French beans – light, crisp and not cooked to death
Most vegetables are overcooked in Indian households. This explains the aversion of many non vegetarian households towards vegetarian food. This dish of french beans has a few ingredients, not even the ‘mandatory’ ginger and garlic paste. French beans are sweet and have a nice buttery taste. You can even sauté them in a pan with salt, pepper and garlic and it makes a great accompaniment to dish.
For this dish, take the trouble to cut your french beans well. String them from the sides and with a sharp knife cut them diagonally. Vegetables look appealing when cut well.
French beans – 250 grams
Onions – two large, sliced
Tomatoes- two large chopped fine
Curry leaves – two sprigs
Green chillies – four, chopped
Mustard seeds – half teaspoon
Pepper powder – 3/4 teaspoon coarsely crushed
Turmeric powder – 1/4 teaspoon
In a pot heat some oil, roughly about four table spoons. Add the mustard seeds and let it crackle. Now add the curry leaves and green chillies and stir fry this for half a minute. Add the onions to this mixture giving it all a good mix. Allow the onions to fry till they are translucent. Now add the tomatoes and continue the cooking process for another minute. At this stage add the salt, turmeric and pepper powder. Stir well and constantly as the mixture tends to stick to the bottom of the pot.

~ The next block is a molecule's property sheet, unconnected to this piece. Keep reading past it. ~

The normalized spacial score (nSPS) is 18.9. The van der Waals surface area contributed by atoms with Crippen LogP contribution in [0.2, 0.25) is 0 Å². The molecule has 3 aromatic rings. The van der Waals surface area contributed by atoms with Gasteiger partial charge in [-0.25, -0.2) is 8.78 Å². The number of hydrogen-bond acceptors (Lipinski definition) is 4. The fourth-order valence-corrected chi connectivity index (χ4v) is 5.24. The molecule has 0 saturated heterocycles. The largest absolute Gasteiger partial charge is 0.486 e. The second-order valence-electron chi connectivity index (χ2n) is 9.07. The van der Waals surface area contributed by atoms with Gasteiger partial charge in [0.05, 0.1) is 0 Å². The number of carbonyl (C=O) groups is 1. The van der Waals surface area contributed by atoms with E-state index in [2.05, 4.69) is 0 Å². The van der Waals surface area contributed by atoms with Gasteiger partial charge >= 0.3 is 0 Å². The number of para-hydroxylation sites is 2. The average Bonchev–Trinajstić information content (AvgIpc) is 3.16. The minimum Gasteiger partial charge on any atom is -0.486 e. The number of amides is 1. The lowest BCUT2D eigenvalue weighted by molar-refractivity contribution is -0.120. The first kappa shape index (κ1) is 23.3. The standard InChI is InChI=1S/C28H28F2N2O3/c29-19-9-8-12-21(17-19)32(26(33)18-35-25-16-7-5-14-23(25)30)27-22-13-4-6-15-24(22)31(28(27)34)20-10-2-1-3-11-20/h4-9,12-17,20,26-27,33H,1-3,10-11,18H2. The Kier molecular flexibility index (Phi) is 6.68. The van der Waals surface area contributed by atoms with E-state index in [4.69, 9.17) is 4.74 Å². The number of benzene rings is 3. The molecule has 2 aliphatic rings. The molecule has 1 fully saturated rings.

Add the cut french beans and give this mixture a good stir ensuring they masala mixture has evenly been distributed among the French beans . At this stage drop the heat and cover the dish. Allow this to cook for one minute (look at your watch). Now remove the lid and stir the vegetable again and cover and leave for one minute to cook. Do this for the third time. In all you need to cook this for three minutes only if you use 250 grams of french beans. Turn off the gas and leave the lid on. The vegetables continue to cook in the heat that has already been generated in the pot. Serve within five minutes of cooking and avoid reheating this dish. The vegetable must be crunchy to the bite and not soggy.
Some soggy vegetable eaters may consider these preparations a ‘bit raw’. I guess they have got used to their vegetables being brutalized to a mash over the years. The more you over cook your vegetable the less nutritious you leave them and drain off it’s flavour.
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Fr Warner D’Souza